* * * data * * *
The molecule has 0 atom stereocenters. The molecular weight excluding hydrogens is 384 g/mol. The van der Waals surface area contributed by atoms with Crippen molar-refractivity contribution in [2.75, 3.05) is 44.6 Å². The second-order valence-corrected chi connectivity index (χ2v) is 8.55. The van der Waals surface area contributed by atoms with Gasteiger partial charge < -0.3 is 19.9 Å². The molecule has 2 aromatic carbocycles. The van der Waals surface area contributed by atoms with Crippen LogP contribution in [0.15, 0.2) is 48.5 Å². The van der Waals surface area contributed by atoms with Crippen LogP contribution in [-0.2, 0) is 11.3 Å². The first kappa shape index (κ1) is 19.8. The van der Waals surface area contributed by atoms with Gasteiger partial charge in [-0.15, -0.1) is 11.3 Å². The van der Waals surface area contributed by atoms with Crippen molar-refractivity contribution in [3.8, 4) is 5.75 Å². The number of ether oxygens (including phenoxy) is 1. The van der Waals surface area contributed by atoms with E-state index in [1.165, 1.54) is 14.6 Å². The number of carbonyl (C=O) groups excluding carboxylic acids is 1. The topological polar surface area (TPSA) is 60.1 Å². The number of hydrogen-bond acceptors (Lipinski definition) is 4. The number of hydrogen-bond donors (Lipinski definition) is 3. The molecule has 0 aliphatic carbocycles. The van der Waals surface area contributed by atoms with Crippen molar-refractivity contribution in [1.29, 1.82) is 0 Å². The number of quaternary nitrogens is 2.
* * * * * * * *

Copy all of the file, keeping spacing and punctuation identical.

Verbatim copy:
The molecule has 0 atom stereocenters. The molecular weight excluding hydrogens is 384 g/mol. The van der Waals surface area contributed by atoms with Crippen molar-refractivity contribution in [2.75, 3.05) is 44.6 Å². The second-order valence-corrected chi connectivity index (χ2v) is 8.55. The van der Waals surface area contributed by atoms with Gasteiger partial charge < -0.3 is 19.9 Å². The molecule has 2 aromatic carbocycles. The van der Waals surface area contributed by atoms with Crippen LogP contribution in [0.15, 0.2) is 48.5 Å². The van der Waals surface area contributed by atoms with Crippen LogP contribution in [-0.2, 0) is 11.3 Å². The first kappa shape index (κ1) is 19.8. The van der Waals surface area contributed by atoms with Gasteiger partial charge in [-0.15, -0.1) is 11.3 Å². The van der Waals surface area contributed by atoms with Crippen molar-refractivity contribution in [3.8, 4) is 5.75 Å². The number of ether oxygens (including phenoxy) is 1. The van der Waals surface area contributed by atoms with E-state index in [1.165, 1.54) is 14.6 Å². The number of carbonyl (C=O) groups excluding carboxylic acids is 1. The topological polar surface area (TPSA) is 60.1 Å². The number of hydrogen-bond acceptors (Lipinski definition) is 4. The number of hydrogen-bond donors (Lipinski definition) is 3. The molecule has 0 aliphatic carbocycles. The van der Waals surface area contributed by atoms with Crippen molar-refractivity contribution in [1.29, 1.82) is 0 Å². The number of quaternary nitrogens is 2.